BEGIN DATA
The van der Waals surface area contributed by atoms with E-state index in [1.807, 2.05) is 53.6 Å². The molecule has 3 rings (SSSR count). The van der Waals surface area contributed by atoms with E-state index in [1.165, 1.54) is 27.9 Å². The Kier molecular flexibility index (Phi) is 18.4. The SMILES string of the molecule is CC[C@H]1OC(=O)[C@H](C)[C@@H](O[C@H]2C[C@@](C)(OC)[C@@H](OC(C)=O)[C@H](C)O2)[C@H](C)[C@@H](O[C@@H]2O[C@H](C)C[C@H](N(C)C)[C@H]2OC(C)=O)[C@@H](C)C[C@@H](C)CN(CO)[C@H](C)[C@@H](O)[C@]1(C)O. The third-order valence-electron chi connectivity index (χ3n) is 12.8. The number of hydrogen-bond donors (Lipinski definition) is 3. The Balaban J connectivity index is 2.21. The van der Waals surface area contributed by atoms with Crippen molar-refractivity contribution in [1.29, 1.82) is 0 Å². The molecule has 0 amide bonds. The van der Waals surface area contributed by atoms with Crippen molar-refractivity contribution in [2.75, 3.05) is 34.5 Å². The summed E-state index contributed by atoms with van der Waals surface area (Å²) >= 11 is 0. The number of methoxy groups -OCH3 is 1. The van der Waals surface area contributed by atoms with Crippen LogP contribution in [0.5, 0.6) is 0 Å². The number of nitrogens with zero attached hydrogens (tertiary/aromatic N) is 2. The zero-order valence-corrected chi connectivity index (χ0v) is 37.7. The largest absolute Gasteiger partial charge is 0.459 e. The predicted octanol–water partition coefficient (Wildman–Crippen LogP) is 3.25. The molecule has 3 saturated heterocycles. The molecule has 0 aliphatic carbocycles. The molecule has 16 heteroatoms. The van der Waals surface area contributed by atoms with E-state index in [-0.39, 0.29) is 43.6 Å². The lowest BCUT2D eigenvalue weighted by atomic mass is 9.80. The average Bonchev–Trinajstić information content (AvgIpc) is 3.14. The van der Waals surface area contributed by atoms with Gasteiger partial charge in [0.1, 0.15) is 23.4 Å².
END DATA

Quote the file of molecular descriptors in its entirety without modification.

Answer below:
The van der Waals surface area contributed by atoms with E-state index in [1.807, 2.05) is 53.6 Å². The molecule has 3 rings (SSSR count). The van der Waals surface area contributed by atoms with E-state index in [1.165, 1.54) is 27.9 Å². The Kier molecular flexibility index (Phi) is 18.4. The SMILES string of the molecule is CC[C@H]1OC(=O)[C@H](C)[C@@H](O[C@H]2C[C@@](C)(OC)[C@@H](OC(C)=O)[C@H](C)O2)[C@H](C)[C@@H](O[C@@H]2O[C@H](C)C[C@H](N(C)C)[C@H]2OC(C)=O)[C@@H](C)C[C@@H](C)CN(CO)[C@H](C)[C@@H](O)[C@]1(C)O. The third-order valence-electron chi connectivity index (χ3n) is 12.8. The number of hydrogen-bond donors (Lipinski definition) is 3. The Balaban J connectivity index is 2.21. The van der Waals surface area contributed by atoms with Crippen molar-refractivity contribution in [1.29, 1.82) is 0 Å². The molecule has 0 amide bonds. The van der Waals surface area contributed by atoms with Crippen molar-refractivity contribution in [2.75, 3.05) is 34.5 Å². The summed E-state index contributed by atoms with van der Waals surface area (Å²) >= 11 is 0. The number of methoxy groups -OCH3 is 1. The van der Waals surface area contributed by atoms with Crippen LogP contribution in [0.5, 0.6) is 0 Å². The number of nitrogens with zero attached hydrogens (tertiary/aromatic N) is 2. The zero-order valence-corrected chi connectivity index (χ0v) is 37.7. The largest absolute Gasteiger partial charge is 0.459 e. The predicted octanol–water partition coefficient (Wildman–Crippen LogP) is 3.25. The molecule has 3 saturated heterocycles. The molecule has 0 aliphatic carbocycles. The molecule has 16 heteroatoms. The van der Waals surface area contributed by atoms with E-state index in [-0.39, 0.29) is 43.6 Å². The lowest BCUT2D eigenvalue weighted by atomic mass is 9.80. The average Bonchev–Trinajstić information content (AvgIpc) is 3.14. The van der Waals surface area contributed by atoms with Gasteiger partial charge in [0.1, 0.15) is 23.4 Å².